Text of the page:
A number of people have asked about my "Would you do it again for free?" presentation. It's a talk about why open source developers started working on open source software and how money and companies have changed that.
One of the things about the open source community that continues to
baffle those non-open source people is, "why do you do it?" Open
source developers work on open source software for a number of reasons
from scratching an itch to gaining a reputation to building a resume to
contributing to a good cause. The interesting problem comes when money
enters into the equation. Research shows that when someone works on something for free (for
internal rewards) if you start paying them you replace those internal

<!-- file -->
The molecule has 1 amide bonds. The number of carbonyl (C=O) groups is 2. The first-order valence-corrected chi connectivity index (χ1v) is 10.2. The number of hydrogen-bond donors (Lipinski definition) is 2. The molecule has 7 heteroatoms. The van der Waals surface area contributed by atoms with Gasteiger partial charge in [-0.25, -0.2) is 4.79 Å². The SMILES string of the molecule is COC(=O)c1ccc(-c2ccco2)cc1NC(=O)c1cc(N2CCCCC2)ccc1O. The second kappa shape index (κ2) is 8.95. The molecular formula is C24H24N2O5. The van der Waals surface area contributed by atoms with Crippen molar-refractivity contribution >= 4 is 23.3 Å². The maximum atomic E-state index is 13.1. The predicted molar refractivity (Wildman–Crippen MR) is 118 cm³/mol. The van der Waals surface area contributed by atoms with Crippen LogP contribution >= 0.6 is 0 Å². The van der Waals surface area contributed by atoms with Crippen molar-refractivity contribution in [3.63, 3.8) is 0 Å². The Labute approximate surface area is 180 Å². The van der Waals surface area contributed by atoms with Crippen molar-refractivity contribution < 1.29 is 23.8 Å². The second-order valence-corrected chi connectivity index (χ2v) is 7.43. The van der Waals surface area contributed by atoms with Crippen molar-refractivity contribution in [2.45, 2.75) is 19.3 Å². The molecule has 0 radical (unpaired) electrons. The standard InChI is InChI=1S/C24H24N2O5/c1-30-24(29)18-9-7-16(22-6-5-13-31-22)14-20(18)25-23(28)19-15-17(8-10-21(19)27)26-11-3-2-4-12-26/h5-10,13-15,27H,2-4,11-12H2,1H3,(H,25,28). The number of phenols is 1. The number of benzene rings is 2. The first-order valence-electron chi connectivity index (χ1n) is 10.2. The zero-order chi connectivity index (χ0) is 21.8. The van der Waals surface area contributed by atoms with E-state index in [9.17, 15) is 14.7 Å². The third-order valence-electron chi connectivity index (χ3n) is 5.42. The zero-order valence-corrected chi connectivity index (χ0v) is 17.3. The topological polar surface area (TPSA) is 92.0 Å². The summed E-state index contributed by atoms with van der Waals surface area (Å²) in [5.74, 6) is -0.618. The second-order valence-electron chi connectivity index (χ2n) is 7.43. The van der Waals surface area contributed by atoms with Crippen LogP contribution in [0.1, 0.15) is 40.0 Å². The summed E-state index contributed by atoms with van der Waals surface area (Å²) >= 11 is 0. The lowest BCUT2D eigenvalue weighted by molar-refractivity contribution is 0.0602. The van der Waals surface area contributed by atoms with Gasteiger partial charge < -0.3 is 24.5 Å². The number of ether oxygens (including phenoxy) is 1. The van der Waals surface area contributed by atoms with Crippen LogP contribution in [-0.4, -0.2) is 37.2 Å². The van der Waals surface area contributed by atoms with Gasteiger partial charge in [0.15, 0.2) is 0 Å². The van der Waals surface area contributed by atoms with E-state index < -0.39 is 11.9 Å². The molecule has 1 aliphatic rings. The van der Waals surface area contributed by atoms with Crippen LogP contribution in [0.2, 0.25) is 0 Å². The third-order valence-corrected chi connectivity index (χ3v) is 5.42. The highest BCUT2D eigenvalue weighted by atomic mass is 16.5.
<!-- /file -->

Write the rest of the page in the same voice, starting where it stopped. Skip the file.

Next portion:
rewards. Then if you stop paying them, they will stop working on it.
Does that hold true for open source software? Are commercial companies
killing open source by paying people to work on it?
You can find the talk in ogg format. (Note the file is about 100MB!) You can also get the audio and the slides. If you know how to convert from ogg to something I can embed in a blog post, please let me know!
I gave this talk again at SCALE and there I added more of "here's why developers work on open source software and here's what they can do to help companies work with them effectively."